It is now well established that at the center of galaxies there resides a supermassive black hole (SMBH). One of the leading astrophysical questions is why SMBH masses are correlated with the mass and dynamics of its host galaxy. In the CASS OIRlab group we use a variety of observational methods for exploring how supermassive black holes form and evolve with their host galaxies across cosmic time.
Our group has been studying the gas distribution and kinematics in host galaxies of luminous distant quasars - massively accreting supermassive black holes - using adaptive optics with integral field spectroscopy. We are particularly interested in understanding how quasar-driven outflows and shocks affect host galaxies' star formation and interstellar medium properties. Using AO with an IFS is essential for these studies since they provide a unique methods for removing the bright quasar light from the underlying faint galaxy, while also providing unprecedented resolution to study galactic properties at sub-kiloparsec scales.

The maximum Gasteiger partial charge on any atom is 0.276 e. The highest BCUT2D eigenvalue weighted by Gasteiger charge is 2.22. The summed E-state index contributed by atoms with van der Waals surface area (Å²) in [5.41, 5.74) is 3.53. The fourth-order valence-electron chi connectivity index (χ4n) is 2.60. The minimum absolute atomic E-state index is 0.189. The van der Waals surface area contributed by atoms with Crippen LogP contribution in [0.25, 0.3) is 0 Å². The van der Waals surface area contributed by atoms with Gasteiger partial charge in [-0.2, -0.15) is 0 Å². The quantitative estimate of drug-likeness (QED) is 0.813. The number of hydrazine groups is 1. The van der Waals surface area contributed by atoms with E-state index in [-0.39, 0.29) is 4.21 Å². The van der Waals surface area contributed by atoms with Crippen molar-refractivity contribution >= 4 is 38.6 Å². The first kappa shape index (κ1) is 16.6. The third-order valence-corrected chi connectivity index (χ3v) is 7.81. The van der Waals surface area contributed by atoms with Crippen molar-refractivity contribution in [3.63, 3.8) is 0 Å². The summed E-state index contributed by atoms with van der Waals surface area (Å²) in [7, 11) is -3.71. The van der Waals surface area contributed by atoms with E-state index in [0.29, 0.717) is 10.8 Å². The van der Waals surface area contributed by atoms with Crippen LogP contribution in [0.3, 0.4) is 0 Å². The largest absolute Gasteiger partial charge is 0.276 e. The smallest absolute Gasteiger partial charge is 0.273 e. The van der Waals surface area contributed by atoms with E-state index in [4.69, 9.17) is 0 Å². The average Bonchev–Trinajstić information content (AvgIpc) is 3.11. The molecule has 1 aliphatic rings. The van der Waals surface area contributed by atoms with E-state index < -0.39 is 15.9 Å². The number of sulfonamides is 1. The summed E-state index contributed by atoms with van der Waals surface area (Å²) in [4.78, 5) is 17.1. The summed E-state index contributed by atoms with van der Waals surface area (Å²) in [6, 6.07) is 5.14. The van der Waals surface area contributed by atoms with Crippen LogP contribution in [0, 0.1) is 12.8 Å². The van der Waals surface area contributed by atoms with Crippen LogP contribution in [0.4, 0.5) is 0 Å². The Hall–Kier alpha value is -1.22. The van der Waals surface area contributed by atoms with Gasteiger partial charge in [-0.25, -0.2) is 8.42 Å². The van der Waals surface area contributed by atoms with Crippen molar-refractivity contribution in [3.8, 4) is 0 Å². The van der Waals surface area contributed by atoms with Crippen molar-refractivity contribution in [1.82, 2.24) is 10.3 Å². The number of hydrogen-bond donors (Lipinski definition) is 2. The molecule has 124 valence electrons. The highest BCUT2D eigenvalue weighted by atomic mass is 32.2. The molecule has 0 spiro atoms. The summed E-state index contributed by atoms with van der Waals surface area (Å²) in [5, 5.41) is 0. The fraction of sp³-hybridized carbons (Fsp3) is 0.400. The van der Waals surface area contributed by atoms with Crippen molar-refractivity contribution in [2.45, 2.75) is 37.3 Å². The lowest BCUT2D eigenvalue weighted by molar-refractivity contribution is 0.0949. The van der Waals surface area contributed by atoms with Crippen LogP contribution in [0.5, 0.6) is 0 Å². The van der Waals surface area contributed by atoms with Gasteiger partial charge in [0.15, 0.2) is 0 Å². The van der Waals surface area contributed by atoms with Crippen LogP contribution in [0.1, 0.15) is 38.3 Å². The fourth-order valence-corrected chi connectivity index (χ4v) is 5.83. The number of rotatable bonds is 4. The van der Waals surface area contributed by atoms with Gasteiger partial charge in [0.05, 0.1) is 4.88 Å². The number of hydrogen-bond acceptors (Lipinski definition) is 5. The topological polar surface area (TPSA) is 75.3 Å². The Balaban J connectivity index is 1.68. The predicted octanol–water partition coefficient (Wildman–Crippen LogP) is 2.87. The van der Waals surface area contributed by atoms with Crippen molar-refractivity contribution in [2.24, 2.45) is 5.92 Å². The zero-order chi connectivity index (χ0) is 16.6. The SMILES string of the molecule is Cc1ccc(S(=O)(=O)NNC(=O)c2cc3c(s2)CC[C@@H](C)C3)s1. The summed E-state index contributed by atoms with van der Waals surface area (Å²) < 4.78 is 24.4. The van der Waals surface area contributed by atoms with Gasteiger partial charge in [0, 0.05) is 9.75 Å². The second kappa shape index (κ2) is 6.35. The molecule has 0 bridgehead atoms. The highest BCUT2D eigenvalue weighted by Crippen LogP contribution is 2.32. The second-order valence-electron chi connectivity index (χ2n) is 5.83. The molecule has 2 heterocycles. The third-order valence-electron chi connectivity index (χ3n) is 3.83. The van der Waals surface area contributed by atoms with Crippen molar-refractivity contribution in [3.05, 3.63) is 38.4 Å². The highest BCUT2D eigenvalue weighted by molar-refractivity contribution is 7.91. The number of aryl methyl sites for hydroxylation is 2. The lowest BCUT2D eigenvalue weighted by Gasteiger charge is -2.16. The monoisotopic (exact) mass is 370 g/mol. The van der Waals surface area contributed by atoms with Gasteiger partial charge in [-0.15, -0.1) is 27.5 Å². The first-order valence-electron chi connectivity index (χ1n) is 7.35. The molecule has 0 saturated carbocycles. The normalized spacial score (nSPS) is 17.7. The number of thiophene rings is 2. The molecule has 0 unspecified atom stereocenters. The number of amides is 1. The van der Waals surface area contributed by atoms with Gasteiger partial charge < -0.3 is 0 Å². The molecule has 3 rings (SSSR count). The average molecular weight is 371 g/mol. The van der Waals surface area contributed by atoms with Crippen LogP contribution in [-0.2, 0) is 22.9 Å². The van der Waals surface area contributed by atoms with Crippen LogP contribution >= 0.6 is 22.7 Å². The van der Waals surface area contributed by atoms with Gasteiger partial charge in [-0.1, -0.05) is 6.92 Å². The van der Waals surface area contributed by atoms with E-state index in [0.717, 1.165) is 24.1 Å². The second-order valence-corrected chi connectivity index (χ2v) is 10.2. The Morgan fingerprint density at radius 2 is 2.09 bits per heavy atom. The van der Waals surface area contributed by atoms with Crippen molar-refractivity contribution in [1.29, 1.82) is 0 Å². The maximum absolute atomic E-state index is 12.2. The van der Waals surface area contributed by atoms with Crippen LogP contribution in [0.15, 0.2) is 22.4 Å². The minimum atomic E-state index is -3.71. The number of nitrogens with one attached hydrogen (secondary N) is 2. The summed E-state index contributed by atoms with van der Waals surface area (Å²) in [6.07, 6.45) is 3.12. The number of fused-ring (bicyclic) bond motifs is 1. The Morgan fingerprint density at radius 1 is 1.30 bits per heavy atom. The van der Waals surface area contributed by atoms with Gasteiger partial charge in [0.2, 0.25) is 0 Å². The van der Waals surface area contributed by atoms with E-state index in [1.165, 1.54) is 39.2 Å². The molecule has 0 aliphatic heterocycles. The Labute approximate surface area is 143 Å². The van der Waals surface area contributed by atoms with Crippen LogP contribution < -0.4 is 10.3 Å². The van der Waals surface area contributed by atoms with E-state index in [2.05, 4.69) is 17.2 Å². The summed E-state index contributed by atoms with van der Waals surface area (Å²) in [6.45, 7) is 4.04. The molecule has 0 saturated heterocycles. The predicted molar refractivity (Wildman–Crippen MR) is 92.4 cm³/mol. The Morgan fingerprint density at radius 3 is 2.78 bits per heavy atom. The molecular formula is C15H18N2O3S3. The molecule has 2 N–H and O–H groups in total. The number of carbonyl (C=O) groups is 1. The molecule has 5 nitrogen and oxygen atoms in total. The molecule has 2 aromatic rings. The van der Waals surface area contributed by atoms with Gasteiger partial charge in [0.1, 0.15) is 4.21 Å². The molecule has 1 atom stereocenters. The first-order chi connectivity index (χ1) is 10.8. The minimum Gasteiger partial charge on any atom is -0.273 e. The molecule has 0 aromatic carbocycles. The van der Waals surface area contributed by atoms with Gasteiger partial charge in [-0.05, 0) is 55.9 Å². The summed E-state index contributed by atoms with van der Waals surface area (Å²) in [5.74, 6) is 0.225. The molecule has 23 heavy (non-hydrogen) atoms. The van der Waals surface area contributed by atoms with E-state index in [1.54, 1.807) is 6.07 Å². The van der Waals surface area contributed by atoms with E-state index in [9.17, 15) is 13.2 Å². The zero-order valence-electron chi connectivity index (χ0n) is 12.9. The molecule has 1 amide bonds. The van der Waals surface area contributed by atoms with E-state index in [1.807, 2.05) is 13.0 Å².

Together with collaborators we are interested in improving methods for measuring accurate SMBH masses in nearby galaxies using AO observations to probe dynamics of the stellar/gas motions within the sphere of influence of the SMBH. We have also been actively developing science cases using the Thirty Meter Telescope that show with AO on an extremely large telescope will provide the most stringent measurements of black hole mass measurements in galaxies across cosmic time.